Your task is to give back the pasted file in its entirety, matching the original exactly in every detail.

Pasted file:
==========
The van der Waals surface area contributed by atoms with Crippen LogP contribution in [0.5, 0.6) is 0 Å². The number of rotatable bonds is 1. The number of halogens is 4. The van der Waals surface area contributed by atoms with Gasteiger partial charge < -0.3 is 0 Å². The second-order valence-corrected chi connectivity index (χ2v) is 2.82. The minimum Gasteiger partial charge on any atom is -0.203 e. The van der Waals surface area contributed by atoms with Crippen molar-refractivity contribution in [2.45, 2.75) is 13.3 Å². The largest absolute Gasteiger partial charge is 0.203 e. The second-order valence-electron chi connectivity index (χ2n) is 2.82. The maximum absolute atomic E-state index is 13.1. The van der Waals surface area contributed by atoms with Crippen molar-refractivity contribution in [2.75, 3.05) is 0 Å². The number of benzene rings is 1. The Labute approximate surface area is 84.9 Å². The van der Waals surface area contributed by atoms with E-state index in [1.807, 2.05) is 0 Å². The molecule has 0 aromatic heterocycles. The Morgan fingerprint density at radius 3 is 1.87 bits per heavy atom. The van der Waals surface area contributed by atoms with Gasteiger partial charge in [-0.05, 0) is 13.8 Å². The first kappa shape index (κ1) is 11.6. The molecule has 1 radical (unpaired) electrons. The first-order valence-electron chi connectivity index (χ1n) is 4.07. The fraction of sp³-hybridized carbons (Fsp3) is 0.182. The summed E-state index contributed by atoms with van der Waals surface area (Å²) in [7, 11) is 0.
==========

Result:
The van der Waals surface area contributed by atoms with Crippen LogP contribution in [0.5, 0.6) is 0 Å². The number of rotatable bonds is 1. The number of halogens is 4. The van der Waals surface area contributed by atoms with Gasteiger partial charge < -0.3 is 0 Å². The second-order valence-corrected chi connectivity index (χ2v) is 2.82. The minimum Gasteiger partial charge on any atom is -0.203 e. The van der Waals surface area contributed by atoms with Crippen molar-refractivity contribution in [2.45, 2.75) is 13.3 Å². The largest absolute Gasteiger partial charge is 0.203 e. The second-order valence-electron chi connectivity index (χ2n) is 2.82. The maximum absolute atomic E-state index is 13.1. The van der Waals surface area contributed by atoms with Crippen molar-refractivity contribution in [2.75, 3.05) is 0 Å². The number of benzene rings is 1. The Labute approximate surface area is 84.9 Å². The van der Waals surface area contributed by atoms with E-state index in [1.807, 2.05) is 0 Å². The molecule has 0 aromatic heterocycles. The Morgan fingerprint density at radius 3 is 1.87 bits per heavy atom. The van der Waals surface area contributed by atoms with Gasteiger partial charge in [-0.05, 0) is 13.8 Å². The first kappa shape index (κ1) is 11.6. The molecule has 1 radical (unpaired) electrons. The first-order valence-electron chi connectivity index (χ1n) is 4.07. The fraction of sp³-hybridized carbons (Fsp3) is 0.182. The summed E-state index contributed by atoms with van der Waals surface area (Å²) in [7, 11) is 0.